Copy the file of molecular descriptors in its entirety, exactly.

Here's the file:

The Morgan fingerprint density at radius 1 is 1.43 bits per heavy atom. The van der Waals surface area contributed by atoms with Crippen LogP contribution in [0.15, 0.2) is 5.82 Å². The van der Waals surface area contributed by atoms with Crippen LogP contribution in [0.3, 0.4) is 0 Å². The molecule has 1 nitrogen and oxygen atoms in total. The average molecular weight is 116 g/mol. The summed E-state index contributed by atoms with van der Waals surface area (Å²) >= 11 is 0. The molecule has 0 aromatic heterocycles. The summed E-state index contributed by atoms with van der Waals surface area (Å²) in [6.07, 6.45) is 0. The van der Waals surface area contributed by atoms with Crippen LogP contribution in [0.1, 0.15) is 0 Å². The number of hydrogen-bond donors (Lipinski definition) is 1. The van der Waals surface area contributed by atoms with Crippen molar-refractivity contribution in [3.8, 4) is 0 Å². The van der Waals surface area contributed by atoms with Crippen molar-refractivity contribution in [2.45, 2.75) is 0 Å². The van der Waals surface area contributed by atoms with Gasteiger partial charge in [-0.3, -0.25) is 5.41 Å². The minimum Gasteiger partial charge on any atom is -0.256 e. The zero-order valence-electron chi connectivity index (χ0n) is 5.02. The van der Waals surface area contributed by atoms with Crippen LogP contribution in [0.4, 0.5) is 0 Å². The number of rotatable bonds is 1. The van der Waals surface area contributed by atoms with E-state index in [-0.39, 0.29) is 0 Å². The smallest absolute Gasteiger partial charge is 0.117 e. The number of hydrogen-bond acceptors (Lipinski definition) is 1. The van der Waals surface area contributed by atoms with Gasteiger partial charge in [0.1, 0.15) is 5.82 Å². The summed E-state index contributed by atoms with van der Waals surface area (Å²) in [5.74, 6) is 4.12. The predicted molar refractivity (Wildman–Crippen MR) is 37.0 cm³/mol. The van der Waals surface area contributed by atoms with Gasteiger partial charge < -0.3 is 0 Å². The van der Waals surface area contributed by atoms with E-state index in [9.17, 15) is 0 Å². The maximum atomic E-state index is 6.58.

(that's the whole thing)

The Morgan fingerprint density at radius 1 is 1.43 bits per heavy atom. The van der Waals surface area contributed by atoms with Crippen LogP contribution in [0.15, 0.2) is 5.82 Å². The van der Waals surface area contributed by atoms with Crippen LogP contribution in [0.3, 0.4) is 0 Å². The molecule has 1 nitrogen and oxygen atoms in total. The average molecular weight is 116 g/mol. The summed E-state index contributed by atoms with van der Waals surface area (Å²) >= 11 is 0. The molecule has 0 aromatic heterocycles. The summed E-state index contributed by atoms with van der Waals surface area (Å²) in [6.07, 6.45) is 0. The van der Waals surface area contributed by atoms with Crippen LogP contribution in [0.1, 0.15) is 0 Å². The number of hydrogen-bond donors (Lipinski definition) is 1. The van der Waals surface area contributed by atoms with Crippen molar-refractivity contribution in [3.8, 4) is 0 Å². The van der Waals surface area contributed by atoms with Crippen molar-refractivity contribution in [2.45, 2.75) is 0 Å². The van der Waals surface area contributed by atoms with Gasteiger partial charge in [-0.3, -0.25) is 5.41 Å². The minimum Gasteiger partial charge on any atom is -0.256 e. The zero-order valence-electron chi connectivity index (χ0n) is 5.02. The van der Waals surface area contributed by atoms with Crippen LogP contribution in [0.4, 0.5) is 0 Å². The number of rotatable bonds is 1. The van der Waals surface area contributed by atoms with E-state index in [-0.39, 0.29) is 0 Å². The smallest absolute Gasteiger partial charge is 0.117 e. The number of hydrogen-bond acceptors (Lipinski definition) is 1. The van der Waals surface area contributed by atoms with Gasteiger partial charge in [0.1, 0.15) is 5.82 Å². The summed E-state index contributed by atoms with van der Waals surface area (Å²) in [5.74, 6) is 4.12. The predicted molar refractivity (Wildman–Crippen MR) is 37.0 cm³/mol. The van der Waals surface area contributed by atoms with Gasteiger partial charge < -0.3 is 0 Å². The van der Waals surface area contributed by atoms with E-state index in [9.17, 15) is 0 Å². The maximum atomic E-state index is 6.58.